In 1920 Dreier and her friend and infamous fellow artist Marcel Duchamp decided to form a new organization devoted to exhibiting and promoting modern art to Americans. (Duchamp was one of the most provocative Dada/Surrealist artists of his time. He is best known for his Cubist/Futurist-inspired painting Nude Descending a Staircase, No. 2 which scandalized the American audience at the 1913 Armory Show in New York City, and the urinal that he found and exhibited as the sculpture Fountain by the artist “R. Mutt”). They invited Man Ray, a Dada/Surrealist artist and avant-garde photographer to join them in their efforts.It was Man Ray who came up with the name “Société Anonyme,” which he thought literally meant “Anonymous Society” in French. Duchamp informed him that in French the true meaning is equivalent to the English word “Incorporated.” Drier liked the name because it had the ring of impartiality – it put the focus on the art, not the individual artists and puts a capitalist spin on an anti-materialist art organization. Drier rented two small rooms at 19 East 47th Street in New York City for the exhibit space and the library of the fledgling organization. When it was officially incorporated in New York, it became more Dada joke since it now meant “Incorporated, Inc.”On April 30, 1920, the Société Anonyme, with the now-appended title “Museum of Modern Art: 1920” had its first exhibition. Duchamp designed the space with a neutral, industrial look. The floor was ribbed rubber and the walls and woodwork were a pale blue. The exhibit featured the European artists Jacques Villon (half-brother of Marcel Duchamp), Alexander Archipenko, Juan Gris, Heinrich Vogler, Vincent van Gogh and the sculptor Brancusi. American artists included Joseph Stella, Patrick Henry Bruce, James Daugherty, and works by New York Dadaists Duchamp, Man Ray, Morton Schamberg and others.Dreier had hoped to raise enough money to establish a permanent space to exhibit modern art, but wasn’t successful. She gave up the 47th Street space after a year but the Société Anonyme continued to function as a museum-without-walls by holding exhibits, lectures and symposia in other galleries, clubs, workers’ centers and rental spaces. The Société also produced publications and had an acquisitions program. It continued to draw on the talents of international artists including Cubists, Dadaists, Futurists, Expressionists, Constructivists and other progressive artistic genres.Drier’s real hope of founding the first permanent museum of modern art in the United States was eclipsed when the Museum of Modern Art (now commonly referred to as MoMA) in New York City was established in 1929 by a more diplomatic Alfred Barr, the museum’s founding director, with very substantial financial backing from its most prominent supporters.Villon Duchamp drawing on Society Anonyme postcard.The postcards shown here are all from the Société’s first year on East 47th Street. Oddly enough these postcards are all real photo postcards that can hardly do justice to some of the most colorful and exciting artworks of that time. Other artists whose work is shown on the postcards (and are not already mentioned above) are Louis Eilshemius, Pablo Picasso, Kurt Schwitters, Heinrich Campendonk and R. Villon-Duchamp (brother of Marcel Duchamp). - See more at: http://www.antiquetrader.com/antique....Vi90hFMg.dpuf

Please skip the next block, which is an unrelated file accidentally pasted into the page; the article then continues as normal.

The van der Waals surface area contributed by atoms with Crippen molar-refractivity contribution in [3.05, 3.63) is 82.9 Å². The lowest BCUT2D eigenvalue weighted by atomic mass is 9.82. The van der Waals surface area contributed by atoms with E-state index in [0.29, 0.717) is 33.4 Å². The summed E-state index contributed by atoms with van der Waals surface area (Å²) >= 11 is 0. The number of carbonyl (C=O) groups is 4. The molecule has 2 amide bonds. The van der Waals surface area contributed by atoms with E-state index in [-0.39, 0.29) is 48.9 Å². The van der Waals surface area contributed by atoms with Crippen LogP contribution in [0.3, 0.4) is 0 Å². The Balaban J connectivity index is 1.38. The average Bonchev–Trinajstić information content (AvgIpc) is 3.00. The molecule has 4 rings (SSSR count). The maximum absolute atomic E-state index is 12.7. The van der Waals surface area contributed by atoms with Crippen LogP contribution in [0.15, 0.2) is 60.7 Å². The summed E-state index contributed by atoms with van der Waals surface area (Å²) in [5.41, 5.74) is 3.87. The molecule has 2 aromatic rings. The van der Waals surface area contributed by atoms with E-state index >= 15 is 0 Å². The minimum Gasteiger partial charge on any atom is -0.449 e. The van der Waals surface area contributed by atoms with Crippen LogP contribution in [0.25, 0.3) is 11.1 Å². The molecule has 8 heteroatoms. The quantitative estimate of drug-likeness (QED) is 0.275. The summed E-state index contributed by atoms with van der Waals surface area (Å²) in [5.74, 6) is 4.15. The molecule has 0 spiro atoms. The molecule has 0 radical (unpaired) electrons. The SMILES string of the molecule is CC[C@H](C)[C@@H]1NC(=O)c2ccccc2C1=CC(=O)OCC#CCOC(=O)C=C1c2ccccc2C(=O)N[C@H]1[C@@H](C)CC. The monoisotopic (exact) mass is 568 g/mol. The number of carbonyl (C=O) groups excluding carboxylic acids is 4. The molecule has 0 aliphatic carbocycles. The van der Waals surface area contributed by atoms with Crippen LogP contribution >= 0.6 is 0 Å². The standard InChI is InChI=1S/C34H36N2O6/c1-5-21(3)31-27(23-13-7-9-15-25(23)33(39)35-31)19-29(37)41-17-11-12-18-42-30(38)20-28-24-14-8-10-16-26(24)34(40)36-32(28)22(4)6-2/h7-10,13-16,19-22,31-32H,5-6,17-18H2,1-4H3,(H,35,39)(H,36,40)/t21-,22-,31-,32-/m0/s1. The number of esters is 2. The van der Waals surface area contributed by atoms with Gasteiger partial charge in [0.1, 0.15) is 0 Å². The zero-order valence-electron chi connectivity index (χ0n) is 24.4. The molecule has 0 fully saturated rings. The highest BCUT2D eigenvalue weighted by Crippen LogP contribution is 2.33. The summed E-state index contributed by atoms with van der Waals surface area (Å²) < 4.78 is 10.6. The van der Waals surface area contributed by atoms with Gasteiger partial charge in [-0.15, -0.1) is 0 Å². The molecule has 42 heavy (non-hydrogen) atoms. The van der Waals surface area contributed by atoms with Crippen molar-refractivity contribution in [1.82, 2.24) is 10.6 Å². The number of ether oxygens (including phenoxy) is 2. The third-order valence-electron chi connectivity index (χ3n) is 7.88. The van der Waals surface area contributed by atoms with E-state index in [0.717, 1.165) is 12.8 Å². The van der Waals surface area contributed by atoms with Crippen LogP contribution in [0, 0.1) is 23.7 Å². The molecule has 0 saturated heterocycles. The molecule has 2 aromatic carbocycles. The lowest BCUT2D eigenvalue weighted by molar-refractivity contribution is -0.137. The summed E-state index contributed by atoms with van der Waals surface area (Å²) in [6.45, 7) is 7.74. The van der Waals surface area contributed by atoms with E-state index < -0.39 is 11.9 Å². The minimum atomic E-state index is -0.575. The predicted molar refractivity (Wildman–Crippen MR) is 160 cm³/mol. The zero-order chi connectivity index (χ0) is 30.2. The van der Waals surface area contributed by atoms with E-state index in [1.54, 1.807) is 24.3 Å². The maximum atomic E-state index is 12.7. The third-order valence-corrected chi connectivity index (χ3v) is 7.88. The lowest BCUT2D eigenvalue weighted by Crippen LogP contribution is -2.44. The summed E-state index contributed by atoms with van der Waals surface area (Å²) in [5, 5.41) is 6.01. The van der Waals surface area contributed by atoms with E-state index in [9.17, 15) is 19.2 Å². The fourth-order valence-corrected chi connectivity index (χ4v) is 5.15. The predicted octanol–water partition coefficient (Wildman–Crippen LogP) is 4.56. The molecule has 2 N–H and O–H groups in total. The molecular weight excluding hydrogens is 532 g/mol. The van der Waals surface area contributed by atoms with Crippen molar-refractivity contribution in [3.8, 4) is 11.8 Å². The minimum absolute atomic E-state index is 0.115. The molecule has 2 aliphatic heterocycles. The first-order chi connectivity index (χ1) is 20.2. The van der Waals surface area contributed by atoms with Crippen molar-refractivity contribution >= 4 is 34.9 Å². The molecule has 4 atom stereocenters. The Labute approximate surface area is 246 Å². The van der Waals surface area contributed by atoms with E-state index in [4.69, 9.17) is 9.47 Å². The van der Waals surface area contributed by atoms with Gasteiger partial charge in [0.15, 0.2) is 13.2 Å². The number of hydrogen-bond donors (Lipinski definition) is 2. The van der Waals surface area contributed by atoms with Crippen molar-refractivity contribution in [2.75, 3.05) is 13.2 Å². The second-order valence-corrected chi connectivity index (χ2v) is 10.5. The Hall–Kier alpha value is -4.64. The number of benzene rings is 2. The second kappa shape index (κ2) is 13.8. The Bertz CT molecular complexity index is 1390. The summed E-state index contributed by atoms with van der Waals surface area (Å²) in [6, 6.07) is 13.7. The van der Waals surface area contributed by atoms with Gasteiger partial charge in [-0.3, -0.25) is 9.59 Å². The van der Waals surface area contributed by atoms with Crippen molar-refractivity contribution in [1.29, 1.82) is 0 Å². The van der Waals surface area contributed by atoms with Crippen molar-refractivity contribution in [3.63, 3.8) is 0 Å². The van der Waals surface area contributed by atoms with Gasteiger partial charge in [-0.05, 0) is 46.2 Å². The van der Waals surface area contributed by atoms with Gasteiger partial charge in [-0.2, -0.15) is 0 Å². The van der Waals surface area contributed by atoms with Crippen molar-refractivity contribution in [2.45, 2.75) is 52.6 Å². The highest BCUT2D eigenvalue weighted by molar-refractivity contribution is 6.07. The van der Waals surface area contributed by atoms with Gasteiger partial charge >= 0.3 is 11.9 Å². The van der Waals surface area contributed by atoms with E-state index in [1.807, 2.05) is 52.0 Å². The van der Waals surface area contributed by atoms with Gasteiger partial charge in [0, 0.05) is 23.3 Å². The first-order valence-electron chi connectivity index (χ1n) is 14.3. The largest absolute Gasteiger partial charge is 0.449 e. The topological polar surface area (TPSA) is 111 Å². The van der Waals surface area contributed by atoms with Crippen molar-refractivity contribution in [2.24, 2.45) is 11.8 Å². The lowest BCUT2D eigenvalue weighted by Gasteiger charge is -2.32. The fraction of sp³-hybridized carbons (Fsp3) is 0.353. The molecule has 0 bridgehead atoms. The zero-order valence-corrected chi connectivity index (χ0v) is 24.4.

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  #18  
Old 02-24-2014, 10:10 AM
deadballpaul deadballpaul is offline
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Posted the wrong PC. Thought Joe was talking about a Ruth portrait RPPC.

Last edited by deadballpaul; 02-26-2014 at 08:06 PM.
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  #19  
Old 02-24-2014, 10:59 AM
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If this Ruth rppc was real, it would be worth A LOT. Cool Ruth image, early date, and probably most important... the Société Anonyme link.

However, as noted above, the reverse doesn't look good. The back looks stamped vs printed... compare it to the genuine Société Anonyme pc back and note the difference.



Also, no Société Anonyme credit anywhere on the front is not a good sign. Should at least have the S©A. Ideally would also have a photographer credit.

Wouldn't be surprised to see SGC slab one, they are pretty clueless when it comes to postcards.
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Last edited by Bicem; 02-24-2014 at 11:01 AM.
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  #20  
Old 02-24-2014, 11:33 AM
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Default Reuben Nakian

How can an 8 foot statue of "The Babe" go missing???? This made me think of the OPs postcard....

http://www.nakian.org/Babe_Ruth.html